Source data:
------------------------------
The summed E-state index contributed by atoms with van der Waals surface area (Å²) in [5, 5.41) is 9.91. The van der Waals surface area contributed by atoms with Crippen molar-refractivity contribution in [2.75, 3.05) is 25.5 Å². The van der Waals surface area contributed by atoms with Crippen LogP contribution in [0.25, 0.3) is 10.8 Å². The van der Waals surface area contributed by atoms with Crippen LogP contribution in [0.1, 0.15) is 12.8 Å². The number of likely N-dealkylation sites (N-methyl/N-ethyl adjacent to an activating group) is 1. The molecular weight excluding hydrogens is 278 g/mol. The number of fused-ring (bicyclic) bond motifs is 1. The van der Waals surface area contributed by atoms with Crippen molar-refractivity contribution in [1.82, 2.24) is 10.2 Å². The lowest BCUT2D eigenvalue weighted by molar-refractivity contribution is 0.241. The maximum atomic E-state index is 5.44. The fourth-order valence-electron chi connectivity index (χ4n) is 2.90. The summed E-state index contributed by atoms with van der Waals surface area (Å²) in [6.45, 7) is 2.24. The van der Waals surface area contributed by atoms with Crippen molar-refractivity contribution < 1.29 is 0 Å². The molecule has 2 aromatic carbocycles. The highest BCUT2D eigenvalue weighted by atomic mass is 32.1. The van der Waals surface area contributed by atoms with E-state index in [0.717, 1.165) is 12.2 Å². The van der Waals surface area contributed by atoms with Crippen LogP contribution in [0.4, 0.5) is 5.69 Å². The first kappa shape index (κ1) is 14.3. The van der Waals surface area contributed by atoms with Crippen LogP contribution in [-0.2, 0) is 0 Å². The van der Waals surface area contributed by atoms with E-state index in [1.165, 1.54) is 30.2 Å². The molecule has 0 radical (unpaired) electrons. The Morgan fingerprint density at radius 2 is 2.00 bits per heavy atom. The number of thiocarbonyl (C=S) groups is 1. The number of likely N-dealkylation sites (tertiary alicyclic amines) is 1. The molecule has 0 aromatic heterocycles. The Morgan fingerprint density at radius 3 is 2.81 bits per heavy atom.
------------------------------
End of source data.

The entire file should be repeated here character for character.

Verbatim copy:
The summed E-state index contributed by atoms with van der Waals surface area (Å²) in [5, 5.41) is 9.91. The van der Waals surface area contributed by atoms with Crippen molar-refractivity contribution in [2.75, 3.05) is 25.5 Å². The van der Waals surface area contributed by atoms with Crippen LogP contribution in [0.25, 0.3) is 10.8 Å². The van der Waals surface area contributed by atoms with Crippen LogP contribution in [0.1, 0.15) is 12.8 Å². The number of likely N-dealkylation sites (N-methyl/N-ethyl adjacent to an activating group) is 1. The molecular weight excluding hydrogens is 278 g/mol. The number of fused-ring (bicyclic) bond motifs is 1. The van der Waals surface area contributed by atoms with Crippen molar-refractivity contribution in [1.82, 2.24) is 10.2 Å². The lowest BCUT2D eigenvalue weighted by molar-refractivity contribution is 0.241. The maximum atomic E-state index is 5.44. The fourth-order valence-electron chi connectivity index (χ4n) is 2.90. The summed E-state index contributed by atoms with van der Waals surface area (Å²) in [6.45, 7) is 2.24. The van der Waals surface area contributed by atoms with Crippen molar-refractivity contribution < 1.29 is 0 Å². The molecule has 2 aromatic carbocycles. The highest BCUT2D eigenvalue weighted by atomic mass is 32.1. The van der Waals surface area contributed by atoms with E-state index in [0.717, 1.165) is 12.2 Å². The van der Waals surface area contributed by atoms with Crippen LogP contribution in [0.4, 0.5) is 5.69 Å². The first kappa shape index (κ1) is 14.3. The van der Waals surface area contributed by atoms with Crippen LogP contribution in [-0.2, 0) is 0 Å². The van der Waals surface area contributed by atoms with E-state index in [1.165, 1.54) is 30.2 Å². The molecule has 0 radical (unpaired) electrons. The Morgan fingerprint density at radius 2 is 2.00 bits per heavy atom. The number of thiocarbonyl (C=S) groups is 1. The number of likely N-dealkylation sites (tertiary alicyclic amines) is 1. The molecule has 0 aromatic heterocycles. The Morgan fingerprint density at radius 3 is 2.81 bits per heavy atom.